• Pavlovit’z ‘Table’ is not expansive at all. He has a ‘bouncer’ that removes anyone with orthodox bible beliefs. And they get ‘booed’ & ‘spat on’ on the way out the door.

  • John makes some excellent points about resistance and I wish that my fellow religious conservatives would pay attention to those points.

    But those points are concerned with how the Church interacts with society. Pitching a bigger tent has nothing to do with the relationship between the Church and society. Instead,the size of the tent deals with the definition of the Church. And my concern about John’s tent for the Church is whether he is pitching the same tent for the Church which the Apostles did.

  • I’ve been following his blog over the years mostly for entertainment value. His blog post are some of the most hate-filled, vitriolic, racist, bigoted writings that I’ve ever read from any anti-Christian leftist. He basically regurgitates a mixture of left-wing media narratives and old 19th century theological liberalism. He’s a more off-putting and hateful version of Rob Bell. If he didn’t still cling to his hollow claim of idenifying with Christ, he would be just another irrelevant radical leftist blogger. Rather than be honest and position himself as an agnostic/atheist, he’d rather seduce undiscerning Christians away from their faith. This is the height of dishonesty, and it’s why I believe it’s necessary to use such harsh language in repudiating John Pavlovitz’s deceptive writings.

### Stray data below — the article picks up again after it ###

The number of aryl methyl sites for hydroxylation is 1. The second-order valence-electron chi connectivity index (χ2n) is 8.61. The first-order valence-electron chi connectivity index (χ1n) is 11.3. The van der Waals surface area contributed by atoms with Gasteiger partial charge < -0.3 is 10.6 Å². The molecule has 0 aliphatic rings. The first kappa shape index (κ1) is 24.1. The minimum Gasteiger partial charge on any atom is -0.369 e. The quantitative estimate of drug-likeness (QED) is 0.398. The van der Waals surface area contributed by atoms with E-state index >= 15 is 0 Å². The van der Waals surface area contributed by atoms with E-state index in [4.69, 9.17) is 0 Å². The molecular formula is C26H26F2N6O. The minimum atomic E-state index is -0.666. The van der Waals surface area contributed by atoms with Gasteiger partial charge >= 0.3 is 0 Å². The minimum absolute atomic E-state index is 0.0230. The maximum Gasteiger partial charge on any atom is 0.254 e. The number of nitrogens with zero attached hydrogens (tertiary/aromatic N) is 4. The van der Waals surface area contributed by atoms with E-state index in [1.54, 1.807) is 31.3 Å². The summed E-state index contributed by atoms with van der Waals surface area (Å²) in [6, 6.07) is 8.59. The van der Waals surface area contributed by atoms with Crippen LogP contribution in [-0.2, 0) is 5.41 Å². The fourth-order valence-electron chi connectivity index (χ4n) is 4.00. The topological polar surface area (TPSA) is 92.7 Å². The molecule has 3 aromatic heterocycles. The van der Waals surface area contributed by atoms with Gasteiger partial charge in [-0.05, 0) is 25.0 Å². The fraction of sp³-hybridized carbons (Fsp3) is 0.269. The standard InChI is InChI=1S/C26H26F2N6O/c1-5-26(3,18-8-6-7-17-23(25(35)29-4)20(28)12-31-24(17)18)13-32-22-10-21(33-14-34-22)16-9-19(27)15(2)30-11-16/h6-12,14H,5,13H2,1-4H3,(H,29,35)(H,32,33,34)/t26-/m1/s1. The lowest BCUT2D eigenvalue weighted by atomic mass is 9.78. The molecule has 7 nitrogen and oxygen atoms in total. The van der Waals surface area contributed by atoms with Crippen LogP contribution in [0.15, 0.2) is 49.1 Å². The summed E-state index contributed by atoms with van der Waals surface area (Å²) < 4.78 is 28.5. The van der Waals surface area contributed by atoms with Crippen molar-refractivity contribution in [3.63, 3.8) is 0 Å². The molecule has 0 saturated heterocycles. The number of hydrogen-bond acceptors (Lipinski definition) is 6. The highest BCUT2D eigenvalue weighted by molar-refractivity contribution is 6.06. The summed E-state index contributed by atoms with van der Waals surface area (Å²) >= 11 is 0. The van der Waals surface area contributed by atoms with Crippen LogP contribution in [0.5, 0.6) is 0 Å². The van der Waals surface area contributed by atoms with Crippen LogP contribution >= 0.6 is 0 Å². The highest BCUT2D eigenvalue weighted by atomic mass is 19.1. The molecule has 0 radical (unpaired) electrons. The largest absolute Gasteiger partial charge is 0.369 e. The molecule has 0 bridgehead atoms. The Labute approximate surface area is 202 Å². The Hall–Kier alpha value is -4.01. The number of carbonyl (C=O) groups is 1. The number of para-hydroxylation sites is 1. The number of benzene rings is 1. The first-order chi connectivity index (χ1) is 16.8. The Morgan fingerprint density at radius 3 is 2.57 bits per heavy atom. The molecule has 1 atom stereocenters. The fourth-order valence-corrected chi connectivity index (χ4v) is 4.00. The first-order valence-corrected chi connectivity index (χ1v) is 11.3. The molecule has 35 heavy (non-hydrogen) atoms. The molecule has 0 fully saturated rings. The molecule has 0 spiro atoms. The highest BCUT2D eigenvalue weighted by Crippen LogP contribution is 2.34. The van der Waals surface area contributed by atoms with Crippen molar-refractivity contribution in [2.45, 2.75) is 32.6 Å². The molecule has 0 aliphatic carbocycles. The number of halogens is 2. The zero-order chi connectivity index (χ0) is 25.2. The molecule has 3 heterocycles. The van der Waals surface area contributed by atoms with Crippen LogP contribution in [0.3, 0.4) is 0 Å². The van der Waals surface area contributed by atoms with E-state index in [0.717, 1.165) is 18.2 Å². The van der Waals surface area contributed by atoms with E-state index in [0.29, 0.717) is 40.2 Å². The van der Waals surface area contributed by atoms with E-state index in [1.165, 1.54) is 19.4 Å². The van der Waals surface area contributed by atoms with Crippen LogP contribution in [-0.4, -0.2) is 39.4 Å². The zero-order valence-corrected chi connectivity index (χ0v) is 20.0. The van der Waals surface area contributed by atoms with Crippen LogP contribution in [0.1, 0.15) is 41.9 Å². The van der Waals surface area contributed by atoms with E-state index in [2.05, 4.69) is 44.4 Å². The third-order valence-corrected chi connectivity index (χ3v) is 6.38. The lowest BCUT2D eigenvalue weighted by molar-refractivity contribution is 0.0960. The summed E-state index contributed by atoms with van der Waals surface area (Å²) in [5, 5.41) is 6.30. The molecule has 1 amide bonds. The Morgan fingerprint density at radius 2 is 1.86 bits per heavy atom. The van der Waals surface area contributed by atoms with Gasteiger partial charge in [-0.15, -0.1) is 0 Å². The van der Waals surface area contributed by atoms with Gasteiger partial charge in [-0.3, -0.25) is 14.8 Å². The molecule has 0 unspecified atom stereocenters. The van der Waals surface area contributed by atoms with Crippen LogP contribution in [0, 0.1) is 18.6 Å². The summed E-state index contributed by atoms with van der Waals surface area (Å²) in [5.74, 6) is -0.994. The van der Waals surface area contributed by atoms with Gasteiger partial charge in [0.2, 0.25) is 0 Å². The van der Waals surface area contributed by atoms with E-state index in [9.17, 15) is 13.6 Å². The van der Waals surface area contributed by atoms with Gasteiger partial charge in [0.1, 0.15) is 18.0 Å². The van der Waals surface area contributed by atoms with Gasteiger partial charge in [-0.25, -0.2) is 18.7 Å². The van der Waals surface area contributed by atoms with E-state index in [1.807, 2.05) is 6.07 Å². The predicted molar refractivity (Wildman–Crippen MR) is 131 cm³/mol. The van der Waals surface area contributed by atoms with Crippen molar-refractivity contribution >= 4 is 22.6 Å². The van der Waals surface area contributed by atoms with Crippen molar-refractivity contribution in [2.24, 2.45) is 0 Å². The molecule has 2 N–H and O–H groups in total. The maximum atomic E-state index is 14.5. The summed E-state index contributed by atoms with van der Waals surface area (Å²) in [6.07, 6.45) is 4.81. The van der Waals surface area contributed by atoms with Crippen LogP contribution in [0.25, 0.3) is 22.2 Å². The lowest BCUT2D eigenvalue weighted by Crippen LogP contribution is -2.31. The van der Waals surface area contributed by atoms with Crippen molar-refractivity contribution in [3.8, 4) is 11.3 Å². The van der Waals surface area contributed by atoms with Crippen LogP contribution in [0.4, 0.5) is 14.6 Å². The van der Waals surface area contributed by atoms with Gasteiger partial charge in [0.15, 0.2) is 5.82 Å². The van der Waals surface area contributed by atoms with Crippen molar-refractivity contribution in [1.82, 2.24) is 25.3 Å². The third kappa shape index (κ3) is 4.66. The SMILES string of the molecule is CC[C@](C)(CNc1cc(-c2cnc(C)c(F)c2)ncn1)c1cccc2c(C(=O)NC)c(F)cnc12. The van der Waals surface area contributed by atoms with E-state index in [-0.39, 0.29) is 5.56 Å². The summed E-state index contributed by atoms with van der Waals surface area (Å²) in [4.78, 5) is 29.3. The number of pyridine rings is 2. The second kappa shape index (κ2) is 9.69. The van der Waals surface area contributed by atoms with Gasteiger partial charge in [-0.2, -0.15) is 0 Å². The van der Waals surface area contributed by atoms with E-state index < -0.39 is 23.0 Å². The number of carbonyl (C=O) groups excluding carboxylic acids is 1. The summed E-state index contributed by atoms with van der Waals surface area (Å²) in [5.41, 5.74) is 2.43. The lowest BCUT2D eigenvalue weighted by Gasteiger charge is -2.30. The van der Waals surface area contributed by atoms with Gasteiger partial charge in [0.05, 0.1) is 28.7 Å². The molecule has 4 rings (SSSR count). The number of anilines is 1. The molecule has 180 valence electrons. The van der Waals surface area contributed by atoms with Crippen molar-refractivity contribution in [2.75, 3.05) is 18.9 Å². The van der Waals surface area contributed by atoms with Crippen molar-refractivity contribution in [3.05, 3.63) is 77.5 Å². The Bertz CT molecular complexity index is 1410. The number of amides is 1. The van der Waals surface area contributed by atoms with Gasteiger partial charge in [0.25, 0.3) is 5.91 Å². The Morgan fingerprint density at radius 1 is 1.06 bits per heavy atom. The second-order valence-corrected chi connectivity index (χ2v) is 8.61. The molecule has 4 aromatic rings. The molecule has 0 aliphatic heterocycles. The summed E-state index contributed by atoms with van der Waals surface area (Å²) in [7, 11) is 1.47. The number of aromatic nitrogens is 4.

• “The most important thing that Jesus could teach the hate-filled, self-righteous, one-dimensional church that you seem to sadly be a part of…”

    Just out of curiosity, what do you call THAT “filling?”

  • Who’s to say his version of belief in the invisible sky God isn’t the right one? I mean, since God never shows himself or appears to any of us- his view is just as valid or invalid as any. As for me- THOR is my rock.

  • Through personal experience, I have found that many of these so called ‘liberal Christians” do not. ??????? That is the most insane statement I’ve heard all year.

  • John Pavlovitz is the right prophet for the right time. He stands in the tradition of the Old Testament prophets Amos, Isaiah, and Jeremiah. The American church is good at being pastoral, but has largely lost the prophetic dimension of the Christian faith. Both pastoral and prophetic roles are essential in Christianity. Needless to say, Pavlovitz is unpopular with the current religious leadership, and their followers, who support those in power. This was also true of the Old Testament prophets in their time. But he resonates with millions of people all over the world. He says what so many of us are thinking. He also has the extraordinary gift of reaching atheists, agnostics, and those of other faiths who often say, “If your church were in my area I would go there.” I rejoice in the magnitude of his success and I hope he goes from strength to strength.

  • Pavlovitz obviously frightens you. Of course, you’d never admit it to yourself. “Discerning Christians” are the least self-aware people on the planet.